In the preceding debate, the noble Lord, Lord True, said that the simple and proven practice of the past is what we should follow. But the simple and proven practice of the past did not include an ouster clause of this nature. The Representation of the People Acts do not contain ouster clauses of this nature, nor does most other legislation. That is a situation that might change, as the noble and learned Lord, Lord Hope, pointed out, if this is taken as a precedent. I will come back to that in a moment.

It is necessary to be clear, first, that in the event of the other place agreeing to the amendment that we passed a moment ago, this ouster clause is particularly unnecessary because no court would interfere with so clear a decision of Parliament. There are other reasons why the request to the monarch to dissolve would be protected from the actions of the courts. One is that it is, as the noble Lord, Lord Norton of Louth, pointed out in moving his amendment, a personal prerogative power. It is not a matter of advice which might be challenged, as it was in the Prorogation case. It is a personal prerogative power, which results from a request from the Prime Minister. I do not believe that the courts would be in any way inclined to interfere with the exercise of that personal prerogative by the monarch.

I strongly assert that the comparison with Prorogation is quite wrong. The effect of Prorogation is that Parliament cannot meet; it cannot sit or discuss and it cannot challenge the Executive. That is quite different from the Dissolution of Parliament and the calling of an election. Indeed, it has been adduced from the quarters of those who support the Government’s position that the calling of an election, referring the matter to the people, is so clearly the right outcome in so many circumstances that it should not be interrupted in any way. In my view, the courts would certainly not want to be seen to be preventing a general election from taking place. I find that inconceivable.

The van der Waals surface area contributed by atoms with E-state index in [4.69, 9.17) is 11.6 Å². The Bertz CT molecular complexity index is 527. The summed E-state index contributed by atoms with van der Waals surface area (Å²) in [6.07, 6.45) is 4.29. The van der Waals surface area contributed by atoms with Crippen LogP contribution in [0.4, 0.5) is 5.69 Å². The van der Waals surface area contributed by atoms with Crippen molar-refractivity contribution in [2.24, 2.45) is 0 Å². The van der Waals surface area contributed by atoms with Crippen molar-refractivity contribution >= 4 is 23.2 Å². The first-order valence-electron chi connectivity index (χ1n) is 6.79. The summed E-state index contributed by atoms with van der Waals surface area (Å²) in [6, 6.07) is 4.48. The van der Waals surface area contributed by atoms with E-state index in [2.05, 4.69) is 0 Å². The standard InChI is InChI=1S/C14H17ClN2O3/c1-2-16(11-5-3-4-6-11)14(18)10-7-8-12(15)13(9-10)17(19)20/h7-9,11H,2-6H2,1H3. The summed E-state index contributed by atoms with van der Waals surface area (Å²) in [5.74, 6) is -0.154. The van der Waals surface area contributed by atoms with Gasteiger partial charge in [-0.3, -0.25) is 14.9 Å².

My primary worry about this ouster clause is not that it has some practical effect or that it changes what would be the clear reluctance of the courts to become involved in arguments about the calling of an election. It is that the Government have form on ouster clauses; we saw that earlier this week when debating the Judicial Review and Courts Bill, which has its own ouster clause. In that case, the Government have declared that it is their intention to use the wording in that Bill as a precedent for ouster clauses in other, unspecified Bills in future. That was clearly stated in a government press release.

The noble and learned Lord, Lord Hope, made the point that parliamentary draftsmen like to act on precedent. When they have found a form of words that suits their purpose in one case, they like to use it again in another, if possible. We are creating precedents for issues around, for example, purported powers that will be very unhelpful in future as we seek to defend the ability of the citizen to challenge abuse of power, which is what judicial review is about. We are doing so because of fears that are not justified and dangers that do not exist, because the likelihood of courts preventing a general election from taking place is clearly vanishingly small, to the point of non-existence, for the reasons that I and others in this debate have adduced. We would be better off without the ouster clause provision. We do not need it and therefore we support the amendments of the noble Lord, Lord Norton of Louth, and the amendment of the noble Lord, Lord Butler of Brockwell.

Lord Faulks Portrait Lord Faulks (Non-Afl)
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My Lords, the noble Lord, Lord Butler, is right to pursue his amendment because it seems quite possible that the House of Commons will decline the invitation to accept the amendment that your Lordships’ House so recently voted in favour of. I will address a number of questions briefly, because I did have the pleasure of being here in Committee.

First, is this really an ouster clause at all? I accept that it is not easy to imagine circumstances in which a Dissolution is challenged in the courts, but the noble Lord, Lord Butler, wants at least to keep open that possibility—apart from anything else, as I understand it, to save potential embarrassment to the sovereign. The noble and learned Lord, Lord Hope, does not want this ouster clause, if it is so described, to act as a precedent, and the noble Lord, Lord Norton of Louth, does not like the word “purported”.

It is probably not, strictly speaking, an ouster clause at all. During the deliberations of the Independent Review of Administrative Law, which I had the privilege of chairing, we looked at this clause. We thought that there was a distinction between Parliament creating a power and, at the same time, including a provision that limits or absolutely prevents the courts’ powers from challenging that.